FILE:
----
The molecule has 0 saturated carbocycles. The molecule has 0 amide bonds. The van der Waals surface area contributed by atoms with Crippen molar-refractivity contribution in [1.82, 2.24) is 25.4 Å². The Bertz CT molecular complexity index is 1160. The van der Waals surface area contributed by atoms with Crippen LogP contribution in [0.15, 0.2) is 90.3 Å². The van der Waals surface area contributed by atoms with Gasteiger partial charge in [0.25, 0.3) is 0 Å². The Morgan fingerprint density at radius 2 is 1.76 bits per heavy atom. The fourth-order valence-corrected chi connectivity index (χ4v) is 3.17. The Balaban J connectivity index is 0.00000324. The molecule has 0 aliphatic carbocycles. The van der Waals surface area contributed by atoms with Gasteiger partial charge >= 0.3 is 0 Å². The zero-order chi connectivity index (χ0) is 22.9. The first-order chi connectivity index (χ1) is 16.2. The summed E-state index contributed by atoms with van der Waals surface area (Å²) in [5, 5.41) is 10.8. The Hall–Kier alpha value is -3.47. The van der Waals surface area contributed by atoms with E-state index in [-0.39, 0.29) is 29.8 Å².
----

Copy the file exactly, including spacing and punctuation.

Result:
The molecule has 0 saturated carbocycles. The molecule has 0 amide bonds. The van der Waals surface area contributed by atoms with Crippen molar-refractivity contribution in [1.82, 2.24) is 25.4 Å². The Bertz CT molecular complexity index is 1160. The van der Waals surface area contributed by atoms with Crippen LogP contribution in [0.15, 0.2) is 90.3 Å². The van der Waals surface area contributed by atoms with Gasteiger partial charge in [0.25, 0.3) is 0 Å². The Morgan fingerprint density at radius 2 is 1.76 bits per heavy atom. The fourth-order valence-corrected chi connectivity index (χ4v) is 3.17. The Balaban J connectivity index is 0.00000324. The molecule has 0 aliphatic carbocycles. The van der Waals surface area contributed by atoms with Gasteiger partial charge >= 0.3 is 0 Å². The zero-order chi connectivity index (χ0) is 22.9. The first-order chi connectivity index (χ1) is 16.2. The summed E-state index contributed by atoms with van der Waals surface area (Å²) in [5, 5.41) is 10.8. The Hall–Kier alpha value is -3.47. The van der Waals surface area contributed by atoms with E-state index in [-0.39, 0.29) is 29.8 Å².